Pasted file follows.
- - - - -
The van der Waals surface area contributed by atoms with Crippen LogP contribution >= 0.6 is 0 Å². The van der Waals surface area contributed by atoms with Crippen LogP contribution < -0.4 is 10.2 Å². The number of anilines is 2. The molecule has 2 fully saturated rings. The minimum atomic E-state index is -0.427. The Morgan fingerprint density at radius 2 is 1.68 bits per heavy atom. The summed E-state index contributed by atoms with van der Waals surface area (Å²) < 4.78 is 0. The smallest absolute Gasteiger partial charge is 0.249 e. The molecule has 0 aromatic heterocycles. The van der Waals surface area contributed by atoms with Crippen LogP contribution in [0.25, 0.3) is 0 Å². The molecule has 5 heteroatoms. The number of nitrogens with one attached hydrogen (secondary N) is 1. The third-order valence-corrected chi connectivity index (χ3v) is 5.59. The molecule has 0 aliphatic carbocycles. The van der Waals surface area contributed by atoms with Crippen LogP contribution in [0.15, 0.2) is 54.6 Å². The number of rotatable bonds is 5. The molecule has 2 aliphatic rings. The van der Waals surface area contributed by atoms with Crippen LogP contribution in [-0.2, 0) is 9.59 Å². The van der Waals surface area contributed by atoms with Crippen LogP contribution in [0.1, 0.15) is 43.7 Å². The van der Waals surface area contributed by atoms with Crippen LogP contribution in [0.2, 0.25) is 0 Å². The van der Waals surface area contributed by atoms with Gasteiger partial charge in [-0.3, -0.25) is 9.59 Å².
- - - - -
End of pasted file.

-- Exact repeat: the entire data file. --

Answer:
The van der Waals surface area contributed by atoms with Crippen LogP contribution >= 0.6 is 0 Å². The van der Waals surface area contributed by atoms with Crippen LogP contribution < -0.4 is 10.2 Å². The number of anilines is 2. The molecule has 2 fully saturated rings. The minimum atomic E-state index is -0.427. The Morgan fingerprint density at radius 2 is 1.68 bits per heavy atom. The summed E-state index contributed by atoms with van der Waals surface area (Å²) < 4.78 is 0. The smallest absolute Gasteiger partial charge is 0.249 e. The molecule has 0 aromatic heterocycles. The van der Waals surface area contributed by atoms with Crippen LogP contribution in [0.25, 0.3) is 0 Å². The molecule has 5 heteroatoms. The number of nitrogens with one attached hydrogen (secondary N) is 1. The third-order valence-corrected chi connectivity index (χ3v) is 5.59. The molecule has 0 aliphatic carbocycles. The van der Waals surface area contributed by atoms with Crippen LogP contribution in [0.15, 0.2) is 54.6 Å². The number of rotatable bonds is 5. The molecule has 2 aliphatic rings. The van der Waals surface area contributed by atoms with Crippen LogP contribution in [-0.2, 0) is 9.59 Å². The van der Waals surface area contributed by atoms with Crippen LogP contribution in [0.1, 0.15) is 43.7 Å². The van der Waals surface area contributed by atoms with Crippen LogP contribution in [0.2, 0.25) is 0 Å². The van der Waals surface area contributed by atoms with Gasteiger partial charge in [-0.3, -0.25) is 9.59 Å².